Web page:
I respect and admire people who speak out and aren’t afraid to tackle tough topics. Again, thank you for using your celebrity to create positive social change. Thank you for providing inspiration for others to take a stand.

    • http://www.facebook.com/eve.condon Eve Wartenberg Condon

      Can you tell me where I could find your documentary

  • watchmeboogie

    Whoa, I had forgotten, and have Learned Something about, a bully I had.

    I walked to school, maybe 3/4 of a mile? There weren’t many kids in my neighborhood. One of them was this girl who was 2 or 3 grades ahead, and lived a few houses away. I’d frequently pass her and her shorter, meaner-looking friend going to or from school. They ignored me, which was fine (like a poster above mentioned, I’ve always avoided eye contact/looking at faces of strangers out of fear).

    One day, out of nowhere, Mean Shorty screamed “CUNT!!!” at me. I had to have been maybe 12? I’m not sure I’d even heard the word before. And from thereon, every single time she saw me she would scream “CUNT!!!” at me. I can’t believe I’d forgotten because it went on for more than a year, maybe two years (long enough that even I started getting bored). Alone, with a group of friends, didn’t matter, same thing. Sometimes I didn’t even hear her before I heard it. “CUNT!!!” She’d scream it into the phone after prank-calling my house during dinner, pretending to be from class.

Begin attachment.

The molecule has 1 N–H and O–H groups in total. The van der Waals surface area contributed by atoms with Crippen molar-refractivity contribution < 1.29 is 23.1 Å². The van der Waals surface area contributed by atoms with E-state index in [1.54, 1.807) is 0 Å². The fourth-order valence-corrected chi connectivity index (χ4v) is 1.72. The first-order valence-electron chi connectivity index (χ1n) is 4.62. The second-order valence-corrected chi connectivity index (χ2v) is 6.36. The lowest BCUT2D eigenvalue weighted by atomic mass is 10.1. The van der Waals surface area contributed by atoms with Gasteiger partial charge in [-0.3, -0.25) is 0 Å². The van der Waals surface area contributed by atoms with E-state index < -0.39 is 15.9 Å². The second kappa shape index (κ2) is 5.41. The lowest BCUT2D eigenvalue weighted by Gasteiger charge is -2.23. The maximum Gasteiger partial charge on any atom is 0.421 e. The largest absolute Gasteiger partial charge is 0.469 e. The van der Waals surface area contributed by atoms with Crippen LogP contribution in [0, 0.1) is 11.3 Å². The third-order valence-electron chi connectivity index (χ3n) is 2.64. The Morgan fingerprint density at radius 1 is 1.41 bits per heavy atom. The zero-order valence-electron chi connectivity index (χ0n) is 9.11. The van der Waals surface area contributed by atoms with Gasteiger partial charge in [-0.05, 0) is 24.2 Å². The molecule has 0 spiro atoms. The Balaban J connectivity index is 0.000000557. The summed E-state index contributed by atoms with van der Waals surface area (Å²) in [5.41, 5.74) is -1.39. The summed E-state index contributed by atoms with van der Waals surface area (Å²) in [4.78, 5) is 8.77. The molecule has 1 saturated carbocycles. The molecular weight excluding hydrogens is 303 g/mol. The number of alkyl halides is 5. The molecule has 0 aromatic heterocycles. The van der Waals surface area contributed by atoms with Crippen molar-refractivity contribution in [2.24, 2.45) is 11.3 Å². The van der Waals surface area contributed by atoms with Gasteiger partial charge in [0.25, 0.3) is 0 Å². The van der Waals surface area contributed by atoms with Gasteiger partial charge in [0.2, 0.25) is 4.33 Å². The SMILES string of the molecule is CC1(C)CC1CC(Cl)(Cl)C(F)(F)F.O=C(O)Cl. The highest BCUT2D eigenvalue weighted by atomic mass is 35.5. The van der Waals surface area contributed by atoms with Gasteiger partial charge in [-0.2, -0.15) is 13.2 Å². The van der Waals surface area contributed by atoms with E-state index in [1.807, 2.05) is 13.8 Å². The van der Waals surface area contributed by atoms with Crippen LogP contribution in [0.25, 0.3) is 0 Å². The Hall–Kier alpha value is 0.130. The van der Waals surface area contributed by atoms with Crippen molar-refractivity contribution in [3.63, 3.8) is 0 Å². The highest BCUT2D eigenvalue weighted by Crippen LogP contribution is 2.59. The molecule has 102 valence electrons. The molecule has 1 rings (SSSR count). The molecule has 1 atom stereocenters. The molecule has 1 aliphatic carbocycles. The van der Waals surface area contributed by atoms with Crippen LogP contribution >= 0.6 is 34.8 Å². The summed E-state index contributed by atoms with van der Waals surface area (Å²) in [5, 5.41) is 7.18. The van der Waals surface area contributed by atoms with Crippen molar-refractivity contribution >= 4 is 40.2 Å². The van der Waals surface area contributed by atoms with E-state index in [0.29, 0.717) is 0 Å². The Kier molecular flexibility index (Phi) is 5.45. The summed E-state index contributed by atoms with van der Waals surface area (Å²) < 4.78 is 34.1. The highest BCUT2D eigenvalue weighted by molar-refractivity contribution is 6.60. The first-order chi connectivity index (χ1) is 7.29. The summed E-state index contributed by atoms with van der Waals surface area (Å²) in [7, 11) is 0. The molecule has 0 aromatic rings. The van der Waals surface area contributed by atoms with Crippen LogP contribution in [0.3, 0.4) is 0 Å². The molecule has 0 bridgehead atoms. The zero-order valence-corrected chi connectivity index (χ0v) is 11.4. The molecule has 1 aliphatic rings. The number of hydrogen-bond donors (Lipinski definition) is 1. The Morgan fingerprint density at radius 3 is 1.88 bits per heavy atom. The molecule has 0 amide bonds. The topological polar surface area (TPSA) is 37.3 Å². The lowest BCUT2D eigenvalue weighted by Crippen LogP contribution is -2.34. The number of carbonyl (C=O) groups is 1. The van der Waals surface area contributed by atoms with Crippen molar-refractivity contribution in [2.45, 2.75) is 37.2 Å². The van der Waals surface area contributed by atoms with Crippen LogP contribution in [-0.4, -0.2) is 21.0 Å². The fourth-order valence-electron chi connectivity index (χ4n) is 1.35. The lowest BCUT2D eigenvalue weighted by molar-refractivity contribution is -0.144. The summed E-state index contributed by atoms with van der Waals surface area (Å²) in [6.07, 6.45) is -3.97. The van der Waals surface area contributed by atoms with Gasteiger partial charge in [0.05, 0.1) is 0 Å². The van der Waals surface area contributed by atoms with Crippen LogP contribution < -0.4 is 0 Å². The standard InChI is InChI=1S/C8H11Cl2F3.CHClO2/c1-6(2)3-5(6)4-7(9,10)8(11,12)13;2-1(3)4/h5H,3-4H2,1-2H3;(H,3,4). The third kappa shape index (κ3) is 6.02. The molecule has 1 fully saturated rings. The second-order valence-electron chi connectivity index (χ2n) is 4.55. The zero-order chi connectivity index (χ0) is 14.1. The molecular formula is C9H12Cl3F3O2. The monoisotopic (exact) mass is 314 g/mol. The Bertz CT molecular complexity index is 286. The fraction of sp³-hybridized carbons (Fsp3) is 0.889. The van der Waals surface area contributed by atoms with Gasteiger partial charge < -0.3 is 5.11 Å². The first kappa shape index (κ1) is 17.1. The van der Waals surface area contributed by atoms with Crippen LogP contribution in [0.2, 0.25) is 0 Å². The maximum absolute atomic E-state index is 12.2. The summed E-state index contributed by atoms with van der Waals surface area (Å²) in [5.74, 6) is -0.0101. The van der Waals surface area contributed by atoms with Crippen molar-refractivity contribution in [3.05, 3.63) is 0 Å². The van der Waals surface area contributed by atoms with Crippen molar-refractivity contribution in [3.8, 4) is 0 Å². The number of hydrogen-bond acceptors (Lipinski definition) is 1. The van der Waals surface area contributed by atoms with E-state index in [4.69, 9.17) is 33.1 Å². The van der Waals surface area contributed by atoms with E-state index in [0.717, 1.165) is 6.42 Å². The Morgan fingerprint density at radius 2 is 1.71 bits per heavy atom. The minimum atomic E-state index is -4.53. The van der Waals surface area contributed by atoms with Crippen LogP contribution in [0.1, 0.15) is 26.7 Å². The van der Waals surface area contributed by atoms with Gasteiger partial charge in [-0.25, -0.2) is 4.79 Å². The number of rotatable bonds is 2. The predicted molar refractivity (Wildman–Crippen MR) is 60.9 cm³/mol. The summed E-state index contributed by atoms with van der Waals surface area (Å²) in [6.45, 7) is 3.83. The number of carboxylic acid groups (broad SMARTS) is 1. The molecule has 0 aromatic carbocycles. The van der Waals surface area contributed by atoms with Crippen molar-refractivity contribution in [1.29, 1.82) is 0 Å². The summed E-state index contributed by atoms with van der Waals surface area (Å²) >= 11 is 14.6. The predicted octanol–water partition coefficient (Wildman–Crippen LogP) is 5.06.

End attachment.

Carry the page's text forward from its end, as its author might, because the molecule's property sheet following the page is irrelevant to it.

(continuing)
I wanted so badly to know – what did I DO? It was endlessly frustrating and made no sense. I didn’t know her or any of her friends at all. Why did she hate me so much? But now I understand… it wasn’t about me at all, I was just a handy target who never fought back. She obviously saw/overheard mistreatment or was mistreated herself to behave that way. She needed to scream at someone else for a change. She was just a kid, too.

    Fuck me, this whole 3-part blog has been just… an experience, right? And now we’re out of tissues.

    • http://twitter.com/LittleJanelleS Janelle Sheetz

      SERIOUSLY. I’m still reeling.

  • http://twitter.com/revsean revsean

    I think the take away is not necessarily about returning violence with violence, but about doing *something.* Using courage and surprise to show the bully that you value your own life, and you’re not going to just shut up and take it. What bullies understand and secretly fear is strength.

  • Guest

    The last time I was “bullied” (I was harassed and insulted by some random young strangers in the street, they couldn’t have been more than 15 years old) I felt almost sorry for them, worried for them. At first I was just hurt and confused and angered by what they’d said and done (like I said, it was completely random, three kids I’d never seen before stopped me in the street, spat and insulted me, then walked off laughing).The thing was, at the time they did that, I was only just out of hospital. Maybe a month (?) out of the psych ward. So, while I was hurt and angry and disappointed in these kids for their random act of in-the-street bullying, a new thought occurred to me almost immediately after. That thought was “god, those kids are stupid. They had no idea who I was. I could’ve been that woman I was in the psych ward with who carried a kitchen knife with her whenever she left the house. I could’ve been that other woman who bit and punched and kicked anyone who challenged her. For fucks sake, I could’ve been anyone.”